Back to school: Area legislators tour schools, meet with students
BEMIDJI—A few Bemidji-area lawmakers checked out Bemidji Area Schools before the state legislature reconvenes next month.
State Sens Justin Eichorn, R-Grand Rapids, and Paul Utke, R-Park Rapids, and Rep. Matt Bliss, R-Pennington, took in some quick Bemidji High School orchestra and choir performances, checked out the school's A/V lab and in-house television studio, and watched senior Kedrick Johnson machine a bearing block for one of the high school's robotics teams.
Rep. Matt Grossell, R-Clearbrook, joined later, and the four legislators met with student councillors over lunch before checking out the district's pre-k and middle school offerings.
The goal, explained Superintendent Jim Hess, is to show area lawmakers what's going on in the district so they'll keep its needs in mind when they're working in St. Paul this spring.
For instance: Bemidji Area Schools spends hundreds of thousands of dollars busing students across the geographically massive district, and lawmakers agreed last spring to send more transportation money to the district. Hess said he hopes legislators can agree this year to send the district even more.
Even-year sessions tend to focus on large-scale bonding bills, which borrow millions upon millions of dollars to pay for construction and infrastructure projects across Minnesota. Bemidji Area Schools leaders aren't angling to get any projects in a bonding bill, Hess said, but adjacent Red Lake School District hopes to get about $14 million for new classrooms, a larger cafeteria, and more. And Bemidji State University has been working for years to get a plan to replace aging Hagg-Sauer Hall funded through a bonding bill.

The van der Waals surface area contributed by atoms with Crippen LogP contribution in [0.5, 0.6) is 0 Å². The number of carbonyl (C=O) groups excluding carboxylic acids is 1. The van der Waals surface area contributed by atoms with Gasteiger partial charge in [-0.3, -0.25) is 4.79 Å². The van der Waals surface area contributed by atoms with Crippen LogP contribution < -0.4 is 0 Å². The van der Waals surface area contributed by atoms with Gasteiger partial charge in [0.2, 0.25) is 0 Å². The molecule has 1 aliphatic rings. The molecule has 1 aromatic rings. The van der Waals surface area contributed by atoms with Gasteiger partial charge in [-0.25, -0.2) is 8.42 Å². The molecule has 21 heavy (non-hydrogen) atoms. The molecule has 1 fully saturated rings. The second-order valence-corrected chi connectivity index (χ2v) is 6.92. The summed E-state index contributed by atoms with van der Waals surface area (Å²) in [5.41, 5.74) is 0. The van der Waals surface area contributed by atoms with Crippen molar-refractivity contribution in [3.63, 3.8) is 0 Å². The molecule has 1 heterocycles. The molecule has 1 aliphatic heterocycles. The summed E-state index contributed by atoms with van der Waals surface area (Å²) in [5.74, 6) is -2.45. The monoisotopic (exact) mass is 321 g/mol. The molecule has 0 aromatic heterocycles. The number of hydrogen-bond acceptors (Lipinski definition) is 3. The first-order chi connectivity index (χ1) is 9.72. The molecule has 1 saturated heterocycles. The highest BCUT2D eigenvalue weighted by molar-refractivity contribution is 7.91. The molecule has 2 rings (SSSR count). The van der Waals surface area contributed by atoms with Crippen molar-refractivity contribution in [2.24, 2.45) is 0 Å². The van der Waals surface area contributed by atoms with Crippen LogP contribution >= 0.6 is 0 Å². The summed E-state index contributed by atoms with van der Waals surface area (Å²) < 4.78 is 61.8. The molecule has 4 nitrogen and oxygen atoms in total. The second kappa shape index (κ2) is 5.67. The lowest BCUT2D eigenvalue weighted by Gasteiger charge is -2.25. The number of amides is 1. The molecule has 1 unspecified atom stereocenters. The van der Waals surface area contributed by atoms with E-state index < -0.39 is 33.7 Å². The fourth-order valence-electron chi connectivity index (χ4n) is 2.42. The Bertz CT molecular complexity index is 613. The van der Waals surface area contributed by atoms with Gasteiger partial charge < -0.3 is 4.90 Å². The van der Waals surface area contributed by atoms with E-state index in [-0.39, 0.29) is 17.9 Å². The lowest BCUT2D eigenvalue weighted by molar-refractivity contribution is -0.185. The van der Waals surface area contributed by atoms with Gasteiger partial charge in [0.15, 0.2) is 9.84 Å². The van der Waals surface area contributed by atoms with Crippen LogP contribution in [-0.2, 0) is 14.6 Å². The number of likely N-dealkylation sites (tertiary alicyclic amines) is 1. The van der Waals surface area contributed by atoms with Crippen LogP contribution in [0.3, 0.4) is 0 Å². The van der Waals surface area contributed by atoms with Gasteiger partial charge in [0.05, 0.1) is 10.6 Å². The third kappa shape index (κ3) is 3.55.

Last spring's E-12 education bill featured a pair of 2 percent bumps to the state's per-student funding formula—which accounts for the bulk of school districts' annual revenue—and a smattering of policy changes, including relaxed teacher licensure standards.
A newly minted "grow your own" teacher training initiative designed to add color to a largely white teaching workforce is only available to school districts whose student population has 30 percent or more non-white students. 25.8 percent of Bemidji Area Schools students are non-white, Hess said at a July school board meeting with Bliss and Grossell, and thus the district missed out on the program this year. Hess, who stressed the importance of teacher diversity in a pair of districtwide strategic planning meetings last summer, suggested adding alternate criteria like, perhaps, an absolute number for minority students rather than a percentage.
The 90th Minnesota Legislature reconvenes Feb. 20 in St. Paul.